What Nerve!

by Jonathan Griffin

Rhode Island School of Design Museum, Providence

What_Nerve-Nutt-Her_Face_Fits

Jim Nutt, Her Face Fits, 1968

The rambunctious exhibition “What Nerve! Alternative Figures in American Art, 1960 to the Present” began life as an idea for a show about the Hairy Who. Seeking to broaden the scope of the project, curator Dan Nadel traced the lines of influence around the 1960s group of Chicago Imagists to include an alternative, subversive history of modern art that is little studied in art colleges and under-represented in museum collections.

The precedents and antecedents he identified belong to three groups from around the United States: the Funk movement, from the San Francisco Bay area in the 1950s and 60s; Destroy All Monsters, the Ann Arbor, Michigan, group of artist-musicians that famously included Mike Kelley and Jim Shaw; and the equally eclectic Forcefield, which operated in Providence, Rhode Island, from 1996–2003. Between them, the members of these four groups sustain a continuous tradition that spans the last fifty years.

Independent curator Nadel, who ran the alternative publishing house Picturebox from 2004 to 2013, says he wanted to provide a context for thinking about those artists he loves best, and who he feels are currently neglected institutionally, even if they are increasingly revered by artists. To this end, around the four artistic “hubs” he has arranged a number of “spokes” – artists who provided links, or who never fitted into any single movement. Christina Ramberg, Elizabeth Murray, H.C. Westermann, William Copley, Gary Panter and Jack Kirby, Nadel demonstrates through individual presentations, were clearly in aesthetic conversation with other artists in “What Nerve!”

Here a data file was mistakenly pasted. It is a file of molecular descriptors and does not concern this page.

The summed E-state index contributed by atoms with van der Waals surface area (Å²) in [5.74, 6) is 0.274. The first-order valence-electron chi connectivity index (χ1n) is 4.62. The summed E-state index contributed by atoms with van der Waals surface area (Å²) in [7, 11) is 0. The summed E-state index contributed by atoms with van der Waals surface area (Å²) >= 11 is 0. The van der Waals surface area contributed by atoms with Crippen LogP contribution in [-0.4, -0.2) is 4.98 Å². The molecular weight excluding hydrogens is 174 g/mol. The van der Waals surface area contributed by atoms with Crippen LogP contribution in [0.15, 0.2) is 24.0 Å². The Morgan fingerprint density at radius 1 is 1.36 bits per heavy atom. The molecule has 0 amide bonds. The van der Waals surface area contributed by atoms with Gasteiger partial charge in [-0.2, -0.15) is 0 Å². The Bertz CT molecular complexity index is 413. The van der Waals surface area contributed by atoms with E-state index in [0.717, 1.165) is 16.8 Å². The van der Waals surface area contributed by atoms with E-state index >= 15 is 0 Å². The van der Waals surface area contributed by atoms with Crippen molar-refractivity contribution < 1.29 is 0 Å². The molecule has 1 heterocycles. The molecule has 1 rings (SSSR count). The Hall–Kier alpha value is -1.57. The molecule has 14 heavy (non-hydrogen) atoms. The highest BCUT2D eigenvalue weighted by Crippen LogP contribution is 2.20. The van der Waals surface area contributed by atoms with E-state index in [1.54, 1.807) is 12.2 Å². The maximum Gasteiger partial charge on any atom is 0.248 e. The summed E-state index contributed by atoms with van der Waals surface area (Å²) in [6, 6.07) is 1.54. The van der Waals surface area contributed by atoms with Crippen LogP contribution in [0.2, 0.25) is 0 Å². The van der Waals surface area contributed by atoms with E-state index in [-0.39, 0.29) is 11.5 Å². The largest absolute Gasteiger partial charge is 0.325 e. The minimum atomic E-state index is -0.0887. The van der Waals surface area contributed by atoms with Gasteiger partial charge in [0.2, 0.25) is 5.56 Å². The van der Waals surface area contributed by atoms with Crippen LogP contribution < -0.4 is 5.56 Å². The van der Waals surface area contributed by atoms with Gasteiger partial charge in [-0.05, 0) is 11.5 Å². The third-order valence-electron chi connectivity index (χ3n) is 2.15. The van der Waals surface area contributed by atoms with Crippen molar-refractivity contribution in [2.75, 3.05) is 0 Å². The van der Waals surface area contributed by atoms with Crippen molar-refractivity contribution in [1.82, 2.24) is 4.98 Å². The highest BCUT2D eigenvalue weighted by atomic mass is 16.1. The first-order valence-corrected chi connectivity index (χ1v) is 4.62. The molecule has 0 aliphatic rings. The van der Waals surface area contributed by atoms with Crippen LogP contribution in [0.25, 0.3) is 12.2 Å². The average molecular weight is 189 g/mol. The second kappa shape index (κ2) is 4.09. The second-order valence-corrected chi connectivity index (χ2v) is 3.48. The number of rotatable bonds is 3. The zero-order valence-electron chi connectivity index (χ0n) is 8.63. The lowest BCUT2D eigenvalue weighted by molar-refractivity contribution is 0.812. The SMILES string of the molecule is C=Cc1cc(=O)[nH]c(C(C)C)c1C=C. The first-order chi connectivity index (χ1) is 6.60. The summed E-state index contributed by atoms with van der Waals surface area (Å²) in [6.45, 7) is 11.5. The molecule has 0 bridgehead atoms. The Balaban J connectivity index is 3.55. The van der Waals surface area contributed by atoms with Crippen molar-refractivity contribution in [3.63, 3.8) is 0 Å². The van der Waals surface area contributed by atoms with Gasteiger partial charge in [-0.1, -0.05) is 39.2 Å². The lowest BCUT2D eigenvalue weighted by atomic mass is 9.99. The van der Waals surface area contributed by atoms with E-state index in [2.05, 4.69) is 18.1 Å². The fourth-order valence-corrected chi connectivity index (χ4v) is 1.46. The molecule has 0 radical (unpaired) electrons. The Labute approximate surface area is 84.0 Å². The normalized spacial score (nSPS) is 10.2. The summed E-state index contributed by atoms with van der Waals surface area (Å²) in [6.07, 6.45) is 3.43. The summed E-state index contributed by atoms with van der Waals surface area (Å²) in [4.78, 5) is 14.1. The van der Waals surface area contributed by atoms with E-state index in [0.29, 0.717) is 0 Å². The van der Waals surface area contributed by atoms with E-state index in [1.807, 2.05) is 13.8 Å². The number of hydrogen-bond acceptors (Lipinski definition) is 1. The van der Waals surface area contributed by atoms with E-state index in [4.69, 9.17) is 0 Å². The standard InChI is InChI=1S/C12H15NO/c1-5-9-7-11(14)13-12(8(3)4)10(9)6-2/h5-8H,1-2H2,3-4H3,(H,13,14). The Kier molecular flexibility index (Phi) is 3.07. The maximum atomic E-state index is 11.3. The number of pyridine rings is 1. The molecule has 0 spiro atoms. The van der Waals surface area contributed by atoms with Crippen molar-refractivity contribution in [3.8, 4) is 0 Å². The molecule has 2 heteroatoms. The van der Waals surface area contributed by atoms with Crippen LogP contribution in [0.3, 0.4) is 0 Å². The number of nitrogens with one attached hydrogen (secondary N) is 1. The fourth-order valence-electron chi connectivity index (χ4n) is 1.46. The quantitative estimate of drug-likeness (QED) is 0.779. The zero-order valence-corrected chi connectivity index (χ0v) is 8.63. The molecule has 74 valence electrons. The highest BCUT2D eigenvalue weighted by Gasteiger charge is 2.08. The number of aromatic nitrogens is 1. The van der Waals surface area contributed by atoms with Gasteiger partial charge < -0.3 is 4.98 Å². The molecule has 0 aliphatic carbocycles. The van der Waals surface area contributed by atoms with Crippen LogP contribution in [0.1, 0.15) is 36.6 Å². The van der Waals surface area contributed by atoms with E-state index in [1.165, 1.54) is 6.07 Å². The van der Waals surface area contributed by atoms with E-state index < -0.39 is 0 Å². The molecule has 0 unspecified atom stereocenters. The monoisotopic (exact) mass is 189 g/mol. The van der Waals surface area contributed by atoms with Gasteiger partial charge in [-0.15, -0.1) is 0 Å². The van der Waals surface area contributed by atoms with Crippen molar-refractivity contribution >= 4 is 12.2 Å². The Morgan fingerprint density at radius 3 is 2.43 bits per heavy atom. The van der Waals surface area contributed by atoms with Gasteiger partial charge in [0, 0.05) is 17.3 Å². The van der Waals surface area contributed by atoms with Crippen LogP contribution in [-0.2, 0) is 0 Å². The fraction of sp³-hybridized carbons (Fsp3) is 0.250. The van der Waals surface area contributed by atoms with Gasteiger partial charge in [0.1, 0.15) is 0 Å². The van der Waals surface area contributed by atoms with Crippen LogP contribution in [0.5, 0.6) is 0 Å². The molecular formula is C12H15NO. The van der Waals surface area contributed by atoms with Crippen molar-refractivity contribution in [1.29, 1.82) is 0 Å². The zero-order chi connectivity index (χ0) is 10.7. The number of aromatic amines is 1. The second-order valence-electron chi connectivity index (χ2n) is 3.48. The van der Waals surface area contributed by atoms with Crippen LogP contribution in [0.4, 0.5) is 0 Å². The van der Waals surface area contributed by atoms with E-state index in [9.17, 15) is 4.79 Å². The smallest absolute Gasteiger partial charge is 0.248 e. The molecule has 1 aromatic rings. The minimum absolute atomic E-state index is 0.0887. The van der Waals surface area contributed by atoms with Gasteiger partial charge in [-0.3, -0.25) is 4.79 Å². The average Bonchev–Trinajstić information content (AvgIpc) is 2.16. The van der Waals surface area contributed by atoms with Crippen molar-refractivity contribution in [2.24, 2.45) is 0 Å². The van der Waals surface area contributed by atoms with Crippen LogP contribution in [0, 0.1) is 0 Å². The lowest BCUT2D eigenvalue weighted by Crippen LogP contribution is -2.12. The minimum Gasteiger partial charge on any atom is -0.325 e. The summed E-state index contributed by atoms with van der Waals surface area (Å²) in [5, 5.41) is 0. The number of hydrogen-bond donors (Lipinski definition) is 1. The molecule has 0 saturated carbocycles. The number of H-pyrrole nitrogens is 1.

While the academic mainstream was engrossed in abstraction in the 1950s and 60s, artists such as Westermann and Copley were producing ribald figurative imagery that pulled from cartoons and folk art. “What Nerve!” shows how humorous, grotesque representations of the human body proliferated underground while non-representation was championed by the art cognoscenti.

All these artists, says Nadel, shared a disdain for art trends. It is no coincidence that they mostly hail from outside the art centres of New York and Los Angeles. “They were not artists who were interested in keeping up, or in what we’d now call ‘dialogue,’” he says. “They weren’t writing manifestos or contributing to magazines.”

A tremendously informative catalogue, published in conjunction with the exhibition, is Nadel’s attempt to tell the story of this artistic lineage in full. While many of the artists in “What Nerve!” have colourful biographies, Nadel says that he is wary of overemphasising this aspect. “The work defies any easy one-liners. The story is the work.”

 

First published: The Art Newspaper, September 2014

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